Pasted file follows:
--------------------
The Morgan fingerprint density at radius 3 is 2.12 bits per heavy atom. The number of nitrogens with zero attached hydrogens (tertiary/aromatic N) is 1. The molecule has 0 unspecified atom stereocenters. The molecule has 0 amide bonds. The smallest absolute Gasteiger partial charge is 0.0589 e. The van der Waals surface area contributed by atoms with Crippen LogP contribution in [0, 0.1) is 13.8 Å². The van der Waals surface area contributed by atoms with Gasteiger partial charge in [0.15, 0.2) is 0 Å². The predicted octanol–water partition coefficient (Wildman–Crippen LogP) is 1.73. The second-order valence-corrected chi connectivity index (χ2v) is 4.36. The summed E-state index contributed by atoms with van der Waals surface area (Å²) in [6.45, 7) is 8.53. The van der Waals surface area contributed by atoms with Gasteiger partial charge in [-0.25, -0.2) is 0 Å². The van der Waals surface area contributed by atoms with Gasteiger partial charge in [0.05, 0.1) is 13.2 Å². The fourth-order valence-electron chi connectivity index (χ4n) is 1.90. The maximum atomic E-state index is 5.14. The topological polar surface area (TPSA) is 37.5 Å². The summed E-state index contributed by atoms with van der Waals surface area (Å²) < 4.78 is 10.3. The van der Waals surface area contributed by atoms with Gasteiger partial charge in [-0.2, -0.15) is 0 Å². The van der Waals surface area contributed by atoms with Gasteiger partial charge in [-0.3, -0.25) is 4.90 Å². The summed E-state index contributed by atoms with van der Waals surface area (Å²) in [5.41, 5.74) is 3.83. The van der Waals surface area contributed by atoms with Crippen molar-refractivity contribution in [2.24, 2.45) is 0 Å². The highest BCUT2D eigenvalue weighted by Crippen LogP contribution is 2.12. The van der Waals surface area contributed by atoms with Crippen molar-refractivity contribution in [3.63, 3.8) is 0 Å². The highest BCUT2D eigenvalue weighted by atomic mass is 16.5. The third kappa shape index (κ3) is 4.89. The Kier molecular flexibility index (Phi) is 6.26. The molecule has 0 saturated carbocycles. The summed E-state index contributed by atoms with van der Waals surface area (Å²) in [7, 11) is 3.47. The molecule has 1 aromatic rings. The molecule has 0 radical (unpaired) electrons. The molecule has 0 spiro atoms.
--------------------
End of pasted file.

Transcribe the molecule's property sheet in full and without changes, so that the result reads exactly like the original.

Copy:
The Morgan fingerprint density at radius 3 is 2.12 bits per heavy atom. The number of nitrogens with zero attached hydrogens (tertiary/aromatic N) is 1. The molecule has 0 unspecified atom stereocenters. The molecule has 0 amide bonds. The smallest absolute Gasteiger partial charge is 0.0589 e. The van der Waals surface area contributed by atoms with Crippen LogP contribution in [0, 0.1) is 13.8 Å². The van der Waals surface area contributed by atoms with Gasteiger partial charge in [0.15, 0.2) is 0 Å². The predicted octanol–water partition coefficient (Wildman–Crippen LogP) is 1.73. The second-order valence-corrected chi connectivity index (χ2v) is 4.36. The summed E-state index contributed by atoms with van der Waals surface area (Å²) in [6.45, 7) is 8.53. The van der Waals surface area contributed by atoms with Gasteiger partial charge in [-0.25, -0.2) is 0 Å². The van der Waals surface area contributed by atoms with Gasteiger partial charge in [0.05, 0.1) is 13.2 Å². The fourth-order valence-electron chi connectivity index (χ4n) is 1.90. The maximum atomic E-state index is 5.14. The topological polar surface area (TPSA) is 37.5 Å². The summed E-state index contributed by atoms with van der Waals surface area (Å²) < 4.78 is 10.3. The van der Waals surface area contributed by atoms with Gasteiger partial charge in [-0.2, -0.15) is 0 Å². The van der Waals surface area contributed by atoms with Gasteiger partial charge in [-0.3, -0.25) is 4.90 Å². The summed E-state index contributed by atoms with van der Waals surface area (Å²) in [5.41, 5.74) is 3.83. The van der Waals surface area contributed by atoms with Crippen molar-refractivity contribution in [2.24, 2.45) is 0 Å². The highest BCUT2D eigenvalue weighted by Crippen LogP contribution is 2.12. The van der Waals surface area contributed by atoms with Crippen molar-refractivity contribution in [3.63, 3.8) is 0 Å². The highest BCUT2D eigenvalue weighted by atomic mass is 16.5. The third kappa shape index (κ3) is 4.89. The Kier molecular flexibility index (Phi) is 6.26. The molecule has 0 saturated carbocycles. The summed E-state index contributed by atoms with van der Waals surface area (Å²) in [7, 11) is 3.47. The molecule has 1 aromatic rings. The molecule has 0 radical (unpaired) electrons. The molecule has 0 spiro atoms.